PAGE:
Recently, I was on StackOverflow looking at a question about POSTing a JPG image to a web server. Nearly the exact answer to the question was already available in C#. After translating the answer from C# to PowerShell I realized there should be a tool for that. I have gone down this road before by creating the PowerShellCodeDomProvider. It used an antiquated API to walk C# code and convert it to PowerShell. This time I took advantage of the latest and greatest Roslyn Code Analysis library to walk the syntax tree and produce executable PowerShell.
Converting C# to PowerShell is not very hard. Aside from syntax such as Generics and Lambdas, PowerShell can convert easily to C#. They both run on top of .NET so many of the concepts are the same. The biggest advantage of a tool like this is the time saved by converting 90% of the code to PowerShell. I happen to do it very frequently. It allows PowerShell competent folks to convert examples intended for C# developers into a language they are familiar with. It can also work as learning tool to allow PowerShell developers to understand what C# syntax means.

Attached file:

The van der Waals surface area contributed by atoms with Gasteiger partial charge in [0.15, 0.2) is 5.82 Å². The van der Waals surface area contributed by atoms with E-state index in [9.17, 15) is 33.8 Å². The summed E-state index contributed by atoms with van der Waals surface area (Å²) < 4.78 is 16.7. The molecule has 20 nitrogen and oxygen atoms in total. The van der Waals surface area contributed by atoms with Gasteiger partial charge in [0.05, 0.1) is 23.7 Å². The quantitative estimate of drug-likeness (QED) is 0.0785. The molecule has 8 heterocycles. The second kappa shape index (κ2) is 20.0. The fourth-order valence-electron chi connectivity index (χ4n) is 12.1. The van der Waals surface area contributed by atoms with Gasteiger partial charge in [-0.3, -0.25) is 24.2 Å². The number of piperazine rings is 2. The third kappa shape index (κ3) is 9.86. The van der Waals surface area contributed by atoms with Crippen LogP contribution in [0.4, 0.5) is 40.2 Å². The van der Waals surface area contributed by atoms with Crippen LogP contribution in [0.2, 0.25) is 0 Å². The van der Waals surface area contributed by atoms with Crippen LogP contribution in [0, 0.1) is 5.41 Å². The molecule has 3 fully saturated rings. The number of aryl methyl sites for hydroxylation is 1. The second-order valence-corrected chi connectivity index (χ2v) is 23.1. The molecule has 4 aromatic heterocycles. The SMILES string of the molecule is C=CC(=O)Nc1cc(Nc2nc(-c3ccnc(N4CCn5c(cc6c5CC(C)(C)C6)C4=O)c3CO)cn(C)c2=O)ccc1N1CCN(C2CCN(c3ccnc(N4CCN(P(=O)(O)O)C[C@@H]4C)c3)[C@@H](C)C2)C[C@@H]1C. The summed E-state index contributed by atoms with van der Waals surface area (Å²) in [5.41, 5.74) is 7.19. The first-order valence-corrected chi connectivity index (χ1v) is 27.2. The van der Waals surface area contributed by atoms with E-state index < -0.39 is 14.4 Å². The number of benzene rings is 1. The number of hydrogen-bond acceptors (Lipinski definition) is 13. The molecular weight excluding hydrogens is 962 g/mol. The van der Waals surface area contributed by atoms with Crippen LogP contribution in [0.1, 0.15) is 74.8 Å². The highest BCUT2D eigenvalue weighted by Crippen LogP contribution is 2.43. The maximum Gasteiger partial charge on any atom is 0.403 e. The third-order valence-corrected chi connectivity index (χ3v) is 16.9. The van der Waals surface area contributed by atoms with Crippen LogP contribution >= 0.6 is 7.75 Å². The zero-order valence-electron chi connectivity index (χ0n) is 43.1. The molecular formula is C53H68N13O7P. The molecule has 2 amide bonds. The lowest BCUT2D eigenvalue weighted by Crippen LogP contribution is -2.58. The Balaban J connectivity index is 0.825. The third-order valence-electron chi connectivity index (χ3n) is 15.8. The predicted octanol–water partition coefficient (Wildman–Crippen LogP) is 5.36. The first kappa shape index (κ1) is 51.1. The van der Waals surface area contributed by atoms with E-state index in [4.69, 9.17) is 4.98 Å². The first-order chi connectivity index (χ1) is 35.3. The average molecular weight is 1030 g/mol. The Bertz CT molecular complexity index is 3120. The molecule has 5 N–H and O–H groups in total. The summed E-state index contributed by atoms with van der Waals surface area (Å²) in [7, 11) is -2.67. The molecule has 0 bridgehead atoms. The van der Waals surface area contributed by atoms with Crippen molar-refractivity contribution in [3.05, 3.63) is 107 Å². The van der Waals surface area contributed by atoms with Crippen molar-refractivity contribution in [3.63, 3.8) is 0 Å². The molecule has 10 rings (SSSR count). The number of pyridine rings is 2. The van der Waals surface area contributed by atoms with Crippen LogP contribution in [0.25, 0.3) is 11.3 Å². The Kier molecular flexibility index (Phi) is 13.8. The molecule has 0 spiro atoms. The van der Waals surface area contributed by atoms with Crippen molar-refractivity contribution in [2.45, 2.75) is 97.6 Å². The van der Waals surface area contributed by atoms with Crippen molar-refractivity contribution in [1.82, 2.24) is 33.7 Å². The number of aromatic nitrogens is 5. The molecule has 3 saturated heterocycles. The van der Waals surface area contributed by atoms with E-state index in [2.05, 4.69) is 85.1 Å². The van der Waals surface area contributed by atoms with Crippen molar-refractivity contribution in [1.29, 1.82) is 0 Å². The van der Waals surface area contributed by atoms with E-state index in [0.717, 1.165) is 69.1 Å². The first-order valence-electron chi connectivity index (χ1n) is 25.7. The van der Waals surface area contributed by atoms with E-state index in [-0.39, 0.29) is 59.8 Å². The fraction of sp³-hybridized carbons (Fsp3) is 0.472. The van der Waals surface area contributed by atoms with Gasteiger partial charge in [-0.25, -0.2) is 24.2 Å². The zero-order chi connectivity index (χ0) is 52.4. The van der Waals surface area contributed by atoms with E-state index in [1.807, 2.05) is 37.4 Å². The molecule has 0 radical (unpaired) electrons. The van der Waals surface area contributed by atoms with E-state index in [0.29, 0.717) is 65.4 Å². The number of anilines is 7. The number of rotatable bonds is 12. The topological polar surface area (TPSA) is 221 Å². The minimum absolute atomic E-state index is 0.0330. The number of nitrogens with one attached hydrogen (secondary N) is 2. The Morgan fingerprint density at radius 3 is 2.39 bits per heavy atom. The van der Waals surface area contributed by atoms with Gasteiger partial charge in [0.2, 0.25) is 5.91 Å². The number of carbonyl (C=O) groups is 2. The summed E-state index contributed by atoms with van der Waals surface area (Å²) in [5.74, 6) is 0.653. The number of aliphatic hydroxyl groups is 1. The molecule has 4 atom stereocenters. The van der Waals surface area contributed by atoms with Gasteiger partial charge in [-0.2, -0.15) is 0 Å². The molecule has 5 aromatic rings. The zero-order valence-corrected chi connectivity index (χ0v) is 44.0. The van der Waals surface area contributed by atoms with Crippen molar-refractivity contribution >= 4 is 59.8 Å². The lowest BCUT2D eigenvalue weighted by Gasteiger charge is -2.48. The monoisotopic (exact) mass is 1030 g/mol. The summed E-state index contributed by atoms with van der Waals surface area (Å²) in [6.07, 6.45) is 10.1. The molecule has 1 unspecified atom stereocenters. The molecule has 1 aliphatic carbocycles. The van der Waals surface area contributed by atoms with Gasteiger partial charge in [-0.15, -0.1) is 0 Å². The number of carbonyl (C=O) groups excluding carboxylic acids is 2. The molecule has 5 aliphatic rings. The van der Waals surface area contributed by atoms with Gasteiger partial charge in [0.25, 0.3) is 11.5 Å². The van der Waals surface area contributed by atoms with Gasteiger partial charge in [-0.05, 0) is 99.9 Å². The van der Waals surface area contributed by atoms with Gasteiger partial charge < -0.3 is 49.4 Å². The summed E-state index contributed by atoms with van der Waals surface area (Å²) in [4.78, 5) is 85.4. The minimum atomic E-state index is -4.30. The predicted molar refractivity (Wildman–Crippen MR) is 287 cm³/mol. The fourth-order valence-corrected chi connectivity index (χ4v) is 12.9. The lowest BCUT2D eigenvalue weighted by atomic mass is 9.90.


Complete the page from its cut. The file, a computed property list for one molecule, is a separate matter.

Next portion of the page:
Roslyn exposes an API for parsing C# code in the Microsoft.CodeAnalysis.CSharp NuGet package. Accessing a syntax tree is as simple as calling the ParseText method.
A very common form of syntax evaluation is conducted using the visitor pattern. PowerShell has a similar API. With C#, you need to extend the CSharpSyntaxVisitor class and override the methods for each type of node. There are nodes for loops, if statements, variables and methods. There are nodes that represent every aspect of the syntax tree. Developing a PowerShell converter required overriding these methods and creating a StringBuilder to put together an executable PowerShell script adapted from the C# code.
After creating the visitor, you can simply pass it into the Accept method of the root node and traverse the tree; generating PowerShell code as you go.
After visiting all the nodes, the visitor has a full StringBuilder and we can return a valid PowerShell script to the user.
There are a few caveats that should be understood.
Since the Rolsyn parser doesn’t have any concept of the scope of variables it is processing, it doesn’t recognize static members. It’s possible to make the engine more intelligent but will need a little work.
It’s just not implemented yet. It could be possible but will require some doing.
The concept of a lambda doesn’t exist in PowerShell. It could be accomplished with pipelining to cmdlets such as Where-Object, Select-Object and ForEach-Object but would also need some doing.
I’d love to hear your feedback below.